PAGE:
Join Brian Eiler for an in-depth discussion in this video Identiy and Access Management (IAM) overview, part of Amazon Web Services: Implementing and Troubleshooting PaaS Products.
- [Instructor] In this module, we will discuss the Identity and Access Management or IAM components within AWS. So what exactly is IAM? It stands for Identity and Access Management which is actually a triple A service within AWS. Triple A stands for the Authentication, Authorization, and Accounting and it has to do with the user security and what we can do within the system. So let's talk a little bit about authentication.
IAM allows us to define the users or groups that we're going to allow access to our different AWS resources. It also controls who can sign in to things like the console or even accessing different AWS services or using the CLI. The authorization side defines what you can do. So IAM helps you control who can access those resources and defines what they're able to do with them.
So it's able to allow you to grant or deny permissions to objects for specific individuals or groups or even something known as roles which we'll talk more about in a little bit. Our last piece is called the accounting side of this and while authentication allows you to get in, authorization defines what you're allowed to do, accounting is something that is used to determine what you did. It's more often used by the auditors or people trying to troubleshoot a particular issue than it is by the users themselves.
So let's take a look at some of the features of IAM. One is the identity federation which means that we can involve things like single sign-on, making things a little bit easier for your users to connect. And again these aren't the users of your application per se. They're the users of the AWS components, the people who would sign in to say the AWS console to deploy different services, not necessarily again the people who would be using your application.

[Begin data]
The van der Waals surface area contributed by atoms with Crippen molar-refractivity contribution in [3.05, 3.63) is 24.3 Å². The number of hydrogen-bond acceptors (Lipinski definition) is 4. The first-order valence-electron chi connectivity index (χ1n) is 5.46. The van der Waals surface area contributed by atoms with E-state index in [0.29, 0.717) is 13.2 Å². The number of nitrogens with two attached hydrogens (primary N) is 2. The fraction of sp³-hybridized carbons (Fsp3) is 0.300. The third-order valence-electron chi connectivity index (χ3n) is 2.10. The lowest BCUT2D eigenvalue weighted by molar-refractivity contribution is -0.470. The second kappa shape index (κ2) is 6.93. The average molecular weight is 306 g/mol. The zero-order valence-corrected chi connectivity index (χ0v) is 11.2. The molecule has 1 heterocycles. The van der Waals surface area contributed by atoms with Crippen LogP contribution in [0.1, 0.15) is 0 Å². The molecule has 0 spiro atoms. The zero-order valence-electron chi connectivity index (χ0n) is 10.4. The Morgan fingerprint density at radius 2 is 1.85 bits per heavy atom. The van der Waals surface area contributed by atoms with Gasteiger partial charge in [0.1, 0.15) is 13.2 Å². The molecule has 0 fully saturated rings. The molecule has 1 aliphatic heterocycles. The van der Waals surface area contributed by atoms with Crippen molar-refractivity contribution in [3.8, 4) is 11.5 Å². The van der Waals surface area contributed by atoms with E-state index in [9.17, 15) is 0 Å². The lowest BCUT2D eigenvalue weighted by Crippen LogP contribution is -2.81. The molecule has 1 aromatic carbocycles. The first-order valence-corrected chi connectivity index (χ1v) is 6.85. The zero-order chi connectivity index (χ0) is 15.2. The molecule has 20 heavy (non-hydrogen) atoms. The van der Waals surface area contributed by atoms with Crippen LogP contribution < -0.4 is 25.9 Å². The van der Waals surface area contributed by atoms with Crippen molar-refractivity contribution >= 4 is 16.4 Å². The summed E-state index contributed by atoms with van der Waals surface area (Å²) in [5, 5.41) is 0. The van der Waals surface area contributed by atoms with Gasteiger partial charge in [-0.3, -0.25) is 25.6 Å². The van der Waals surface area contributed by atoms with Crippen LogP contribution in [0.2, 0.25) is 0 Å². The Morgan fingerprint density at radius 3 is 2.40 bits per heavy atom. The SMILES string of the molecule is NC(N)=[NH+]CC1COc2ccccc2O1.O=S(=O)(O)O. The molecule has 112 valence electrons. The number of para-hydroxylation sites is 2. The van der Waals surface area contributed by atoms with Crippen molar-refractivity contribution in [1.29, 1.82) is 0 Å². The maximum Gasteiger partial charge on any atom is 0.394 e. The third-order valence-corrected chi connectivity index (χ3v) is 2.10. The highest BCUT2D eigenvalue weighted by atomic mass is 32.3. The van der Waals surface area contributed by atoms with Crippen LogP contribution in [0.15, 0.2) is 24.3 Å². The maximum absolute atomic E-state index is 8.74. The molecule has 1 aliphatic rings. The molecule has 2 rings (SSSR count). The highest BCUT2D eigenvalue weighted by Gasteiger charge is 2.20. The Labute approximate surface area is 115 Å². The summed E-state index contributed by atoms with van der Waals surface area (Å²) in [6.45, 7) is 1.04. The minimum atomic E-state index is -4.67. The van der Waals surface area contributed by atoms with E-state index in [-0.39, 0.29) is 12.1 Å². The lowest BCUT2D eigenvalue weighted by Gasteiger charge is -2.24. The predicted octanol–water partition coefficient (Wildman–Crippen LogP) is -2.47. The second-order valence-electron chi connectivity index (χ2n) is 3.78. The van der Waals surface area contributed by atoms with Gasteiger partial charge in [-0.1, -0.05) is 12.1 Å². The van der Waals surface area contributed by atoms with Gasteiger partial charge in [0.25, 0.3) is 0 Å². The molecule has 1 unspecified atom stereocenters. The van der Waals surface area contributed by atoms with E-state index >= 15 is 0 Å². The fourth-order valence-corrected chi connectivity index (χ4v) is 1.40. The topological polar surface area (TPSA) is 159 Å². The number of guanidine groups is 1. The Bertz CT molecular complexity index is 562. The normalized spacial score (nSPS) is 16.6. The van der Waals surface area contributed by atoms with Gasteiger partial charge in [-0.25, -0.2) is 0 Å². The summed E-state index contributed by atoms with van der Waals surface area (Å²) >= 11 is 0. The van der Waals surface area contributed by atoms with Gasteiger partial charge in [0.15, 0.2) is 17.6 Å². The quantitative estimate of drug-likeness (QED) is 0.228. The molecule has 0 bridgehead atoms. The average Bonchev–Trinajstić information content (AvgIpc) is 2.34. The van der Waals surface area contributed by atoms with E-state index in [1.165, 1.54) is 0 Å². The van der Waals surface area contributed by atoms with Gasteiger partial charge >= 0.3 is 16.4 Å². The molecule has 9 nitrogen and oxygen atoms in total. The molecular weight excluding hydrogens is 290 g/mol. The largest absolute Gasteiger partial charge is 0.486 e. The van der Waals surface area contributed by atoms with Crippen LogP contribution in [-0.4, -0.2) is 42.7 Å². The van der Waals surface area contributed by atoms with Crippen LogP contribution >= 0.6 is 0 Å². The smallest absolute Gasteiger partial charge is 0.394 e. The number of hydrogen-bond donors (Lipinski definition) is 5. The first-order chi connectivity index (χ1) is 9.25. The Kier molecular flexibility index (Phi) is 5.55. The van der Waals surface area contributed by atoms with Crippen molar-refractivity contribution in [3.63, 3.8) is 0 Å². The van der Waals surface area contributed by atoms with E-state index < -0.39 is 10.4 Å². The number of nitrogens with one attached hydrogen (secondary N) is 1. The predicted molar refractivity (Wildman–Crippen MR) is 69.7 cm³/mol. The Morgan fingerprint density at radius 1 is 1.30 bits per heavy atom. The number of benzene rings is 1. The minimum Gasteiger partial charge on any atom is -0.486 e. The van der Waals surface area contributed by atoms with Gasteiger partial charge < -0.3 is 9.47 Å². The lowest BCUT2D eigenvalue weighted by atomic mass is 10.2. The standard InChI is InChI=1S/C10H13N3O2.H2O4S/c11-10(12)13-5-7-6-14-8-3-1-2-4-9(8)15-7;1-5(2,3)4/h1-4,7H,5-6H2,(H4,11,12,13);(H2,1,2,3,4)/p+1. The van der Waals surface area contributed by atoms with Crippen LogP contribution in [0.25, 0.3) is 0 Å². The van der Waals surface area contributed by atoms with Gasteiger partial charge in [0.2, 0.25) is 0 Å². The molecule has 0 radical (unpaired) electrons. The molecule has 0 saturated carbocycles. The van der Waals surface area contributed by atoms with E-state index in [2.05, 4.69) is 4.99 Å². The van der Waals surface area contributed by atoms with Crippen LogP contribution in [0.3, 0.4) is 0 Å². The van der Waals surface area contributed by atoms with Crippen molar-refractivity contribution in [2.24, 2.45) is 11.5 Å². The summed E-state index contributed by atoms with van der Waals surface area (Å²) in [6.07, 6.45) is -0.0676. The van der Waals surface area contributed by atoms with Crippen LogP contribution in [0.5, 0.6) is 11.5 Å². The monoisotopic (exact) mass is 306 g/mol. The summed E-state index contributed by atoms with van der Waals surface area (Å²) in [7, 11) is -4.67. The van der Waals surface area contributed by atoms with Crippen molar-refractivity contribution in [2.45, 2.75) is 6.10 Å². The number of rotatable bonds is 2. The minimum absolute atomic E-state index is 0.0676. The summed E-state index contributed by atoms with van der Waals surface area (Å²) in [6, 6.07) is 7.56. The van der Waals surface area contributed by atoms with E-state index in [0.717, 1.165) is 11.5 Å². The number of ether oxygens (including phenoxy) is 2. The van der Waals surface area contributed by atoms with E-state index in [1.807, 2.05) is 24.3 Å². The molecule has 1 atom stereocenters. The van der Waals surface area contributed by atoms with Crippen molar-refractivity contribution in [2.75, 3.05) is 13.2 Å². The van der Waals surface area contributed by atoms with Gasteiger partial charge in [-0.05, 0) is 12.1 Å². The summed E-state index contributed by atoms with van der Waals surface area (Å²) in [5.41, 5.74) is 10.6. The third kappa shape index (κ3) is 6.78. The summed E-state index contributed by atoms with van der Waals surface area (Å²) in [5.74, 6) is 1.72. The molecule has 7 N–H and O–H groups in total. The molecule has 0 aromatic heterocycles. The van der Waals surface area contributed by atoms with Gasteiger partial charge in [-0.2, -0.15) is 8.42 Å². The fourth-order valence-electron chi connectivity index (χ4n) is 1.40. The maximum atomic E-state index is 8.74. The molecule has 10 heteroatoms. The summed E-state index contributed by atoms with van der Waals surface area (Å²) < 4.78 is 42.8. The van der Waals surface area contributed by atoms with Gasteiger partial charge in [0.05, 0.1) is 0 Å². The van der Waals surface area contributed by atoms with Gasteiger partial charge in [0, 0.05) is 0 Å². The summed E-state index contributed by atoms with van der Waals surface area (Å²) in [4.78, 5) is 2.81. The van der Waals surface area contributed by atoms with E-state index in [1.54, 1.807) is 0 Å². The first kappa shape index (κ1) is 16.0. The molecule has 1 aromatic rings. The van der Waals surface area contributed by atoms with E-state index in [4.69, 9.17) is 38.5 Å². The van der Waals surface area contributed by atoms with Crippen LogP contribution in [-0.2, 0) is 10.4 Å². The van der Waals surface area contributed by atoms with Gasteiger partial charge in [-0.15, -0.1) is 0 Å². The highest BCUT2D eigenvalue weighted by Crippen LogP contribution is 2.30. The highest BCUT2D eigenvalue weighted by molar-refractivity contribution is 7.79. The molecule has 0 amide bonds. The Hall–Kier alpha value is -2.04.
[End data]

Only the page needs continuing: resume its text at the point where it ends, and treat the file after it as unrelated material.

Now these features that we're talking about are also PCI DSS compliant which means that if you're doing payment processing or things of that nature with credit cards, this will keep you in compliance, maintaining the strict control as to who is in the system and what they can do. And lastly it's integrated with almost all of the AWS services. There's a whole series of pages that allow you to determine within the documentation which services are integrated and how they work together so that you can create a standard managed central security model.
Now the last couple features we want to talk about are that it's a shared access medium which means that we can use IAM even between AWS accounts and we're going to talk about some of those capabilities later on when we get into the discussion on roles. And also it's free to use. It's tied right into your AWS account and doesn't cost any additional amount of money in order to use it. And lastly, it supports MFA which stands for Multi-Factor Authentication.
This would be the two-factor authentication or the little tokens that you might have in your possession that have rotating numbers so you need a password plus this number or pin in order to actually access the system. Sometimes that's done with fingerprints or other biometrics. In the case of IAM, we can leverage the virtual tokens or even physical tokens.
- Creating an IAM user, group, and role
- Using the IAM policy simulator
- IAM best practices
- Components of CloudFormation
- Benefits of Elastic Beanstalk
- Working with OpsWorks
- OpsWorks for Chef Automate and Puppet Enterprise
Skill Level Intermediate
1. Identity and Access Management
3. Elastic Beanstalk
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